On 15 March 2020, Ursula Von Der Leyen, the President of the European Commission, announced a variety of measures regarding the export of medical supplies outside and within the European Union in response to the Covid-19 pandemic.
A new export authorisation scheme was put in place on 14 March to impose a prior governmental export authorisation in the EU to export protection equipment (including masks) outside the boundaries of the EU (Implementing Regulation 2020/402). This Regulation entered into force on 15 March, for a 6-week period.
With respect to the circulation of medical supplies within the EU, new guidelines encourage the free circulation of goods, especially protective and other medical equipment, within the Single Market (Covid-19 Guidelines for border management measures). These guidelines constitute the European Commission’s response to the lack of medical equipment – in particular masks – and the national restrictions on sales and exports that had recently been imposed by some countries such as France and Germany.
In France, face and anti-projection masks were requisitioned by the French government in two decrees (Decret n°2020-190 du 3 mars 2020 repealed and replaced by Decret n° 2020-247 du 13 mars 2020). A recent ministerial order (Arrêté du 14 mars 2020) also provides that pharmacies are allowed to distribute protection masks free of charge to certain healthcare professionals (dentists, general practitioners, etc.).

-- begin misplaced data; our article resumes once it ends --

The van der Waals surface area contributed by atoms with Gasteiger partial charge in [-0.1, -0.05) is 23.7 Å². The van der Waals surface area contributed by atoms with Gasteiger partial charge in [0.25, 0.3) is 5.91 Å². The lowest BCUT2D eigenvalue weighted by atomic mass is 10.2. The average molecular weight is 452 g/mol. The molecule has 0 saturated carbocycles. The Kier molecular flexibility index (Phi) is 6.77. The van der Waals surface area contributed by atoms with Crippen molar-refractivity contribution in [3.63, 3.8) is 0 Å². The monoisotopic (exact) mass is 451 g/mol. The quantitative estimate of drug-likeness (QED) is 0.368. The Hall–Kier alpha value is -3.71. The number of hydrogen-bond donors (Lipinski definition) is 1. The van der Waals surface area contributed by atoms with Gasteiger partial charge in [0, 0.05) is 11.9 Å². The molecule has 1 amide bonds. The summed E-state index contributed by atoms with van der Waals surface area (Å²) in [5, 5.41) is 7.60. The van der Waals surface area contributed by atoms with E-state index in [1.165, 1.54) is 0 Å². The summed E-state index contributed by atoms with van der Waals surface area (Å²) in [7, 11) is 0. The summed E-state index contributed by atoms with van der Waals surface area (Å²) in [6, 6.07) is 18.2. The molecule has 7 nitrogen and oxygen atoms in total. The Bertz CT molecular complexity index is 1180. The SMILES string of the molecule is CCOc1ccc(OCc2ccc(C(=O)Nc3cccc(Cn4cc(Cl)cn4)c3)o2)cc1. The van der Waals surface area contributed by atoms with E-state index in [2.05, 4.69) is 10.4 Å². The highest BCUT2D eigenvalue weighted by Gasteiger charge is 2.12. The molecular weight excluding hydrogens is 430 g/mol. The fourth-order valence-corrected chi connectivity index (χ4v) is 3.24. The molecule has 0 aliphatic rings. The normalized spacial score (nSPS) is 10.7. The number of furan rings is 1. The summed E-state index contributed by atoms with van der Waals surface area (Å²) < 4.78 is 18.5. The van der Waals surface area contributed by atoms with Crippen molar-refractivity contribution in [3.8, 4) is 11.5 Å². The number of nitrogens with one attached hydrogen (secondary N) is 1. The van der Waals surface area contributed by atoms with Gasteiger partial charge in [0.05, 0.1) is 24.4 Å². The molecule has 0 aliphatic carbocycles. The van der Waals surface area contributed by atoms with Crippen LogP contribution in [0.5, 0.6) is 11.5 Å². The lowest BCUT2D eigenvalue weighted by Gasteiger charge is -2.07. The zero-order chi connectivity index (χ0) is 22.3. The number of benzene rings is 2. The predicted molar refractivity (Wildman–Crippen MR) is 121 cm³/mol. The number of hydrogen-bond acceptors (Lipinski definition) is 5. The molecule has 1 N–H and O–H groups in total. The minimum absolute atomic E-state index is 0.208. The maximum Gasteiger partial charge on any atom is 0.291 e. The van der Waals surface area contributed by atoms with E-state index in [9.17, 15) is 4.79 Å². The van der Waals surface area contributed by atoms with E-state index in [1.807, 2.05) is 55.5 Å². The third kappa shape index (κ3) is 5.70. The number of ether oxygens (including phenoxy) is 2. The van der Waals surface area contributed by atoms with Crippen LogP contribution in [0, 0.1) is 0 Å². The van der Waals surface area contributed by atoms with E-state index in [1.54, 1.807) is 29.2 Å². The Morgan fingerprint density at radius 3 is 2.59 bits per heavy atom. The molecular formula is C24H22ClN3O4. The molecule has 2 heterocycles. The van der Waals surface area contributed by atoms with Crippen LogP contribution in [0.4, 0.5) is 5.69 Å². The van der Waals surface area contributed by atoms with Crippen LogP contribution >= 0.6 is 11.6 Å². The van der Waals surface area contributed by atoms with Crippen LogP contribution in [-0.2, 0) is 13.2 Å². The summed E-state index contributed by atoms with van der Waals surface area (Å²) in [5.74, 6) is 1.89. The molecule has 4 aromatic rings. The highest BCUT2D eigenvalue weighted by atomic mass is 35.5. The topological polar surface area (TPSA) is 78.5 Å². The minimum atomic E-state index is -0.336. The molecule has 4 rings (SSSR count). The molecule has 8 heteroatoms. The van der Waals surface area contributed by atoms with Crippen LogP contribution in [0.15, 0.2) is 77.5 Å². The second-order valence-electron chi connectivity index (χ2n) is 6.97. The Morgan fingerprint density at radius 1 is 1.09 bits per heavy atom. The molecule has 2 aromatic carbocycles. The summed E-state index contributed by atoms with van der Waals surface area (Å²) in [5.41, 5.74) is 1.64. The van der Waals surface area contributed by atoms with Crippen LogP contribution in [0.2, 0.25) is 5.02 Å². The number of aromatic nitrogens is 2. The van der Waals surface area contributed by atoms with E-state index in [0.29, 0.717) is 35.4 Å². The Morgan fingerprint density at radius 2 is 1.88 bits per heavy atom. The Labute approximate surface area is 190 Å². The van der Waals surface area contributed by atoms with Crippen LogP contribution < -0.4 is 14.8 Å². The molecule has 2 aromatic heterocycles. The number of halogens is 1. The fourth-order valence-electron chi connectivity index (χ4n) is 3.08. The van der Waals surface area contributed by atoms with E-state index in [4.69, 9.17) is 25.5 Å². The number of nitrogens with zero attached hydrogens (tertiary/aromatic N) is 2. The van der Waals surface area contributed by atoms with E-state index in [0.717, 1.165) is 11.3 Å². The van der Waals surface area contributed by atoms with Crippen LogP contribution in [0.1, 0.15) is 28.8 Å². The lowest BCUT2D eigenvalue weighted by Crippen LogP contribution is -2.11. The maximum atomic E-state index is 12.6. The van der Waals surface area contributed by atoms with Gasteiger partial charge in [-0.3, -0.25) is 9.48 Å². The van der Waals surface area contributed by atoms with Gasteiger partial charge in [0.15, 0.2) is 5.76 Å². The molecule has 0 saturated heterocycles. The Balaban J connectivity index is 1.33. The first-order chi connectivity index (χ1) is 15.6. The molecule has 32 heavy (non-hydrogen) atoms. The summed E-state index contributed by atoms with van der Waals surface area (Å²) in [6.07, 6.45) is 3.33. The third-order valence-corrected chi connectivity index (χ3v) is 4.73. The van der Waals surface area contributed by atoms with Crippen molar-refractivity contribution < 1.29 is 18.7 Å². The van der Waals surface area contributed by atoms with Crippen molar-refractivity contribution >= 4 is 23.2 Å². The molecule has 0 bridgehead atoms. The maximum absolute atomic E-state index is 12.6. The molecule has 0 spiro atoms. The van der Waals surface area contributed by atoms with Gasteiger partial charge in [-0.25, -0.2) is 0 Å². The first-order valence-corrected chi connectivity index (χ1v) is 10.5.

In Germany, a decree of 4 March 2020 (Anordnung von Beschränkungen im Außenwirtschaftsverkehr mit bestimmten Gütern vom 4. März 2020) on restrictions in foreign trade was repealed and replaced by a decree of 12 March 2020 (Anordnung von Beschränkungen im Außenwirtschaftsverkehr mit bestimmten Gütern vom 12. März 2020). Unlike in France, this export ban covers the export of not only respiratory masks but also protective gloves, suits, goggles.
As a consequence of the EU action, both countries are expected to adopt revised provisions in the coming days in order to allow for more solidarity between Member States. As an example, Spain closed its borders but the closure is not supposed to affect the transport of goods, and in particular medical supplies.
This article was co-authored by Alexandra Lauré and Emmanuelle Maisonnial.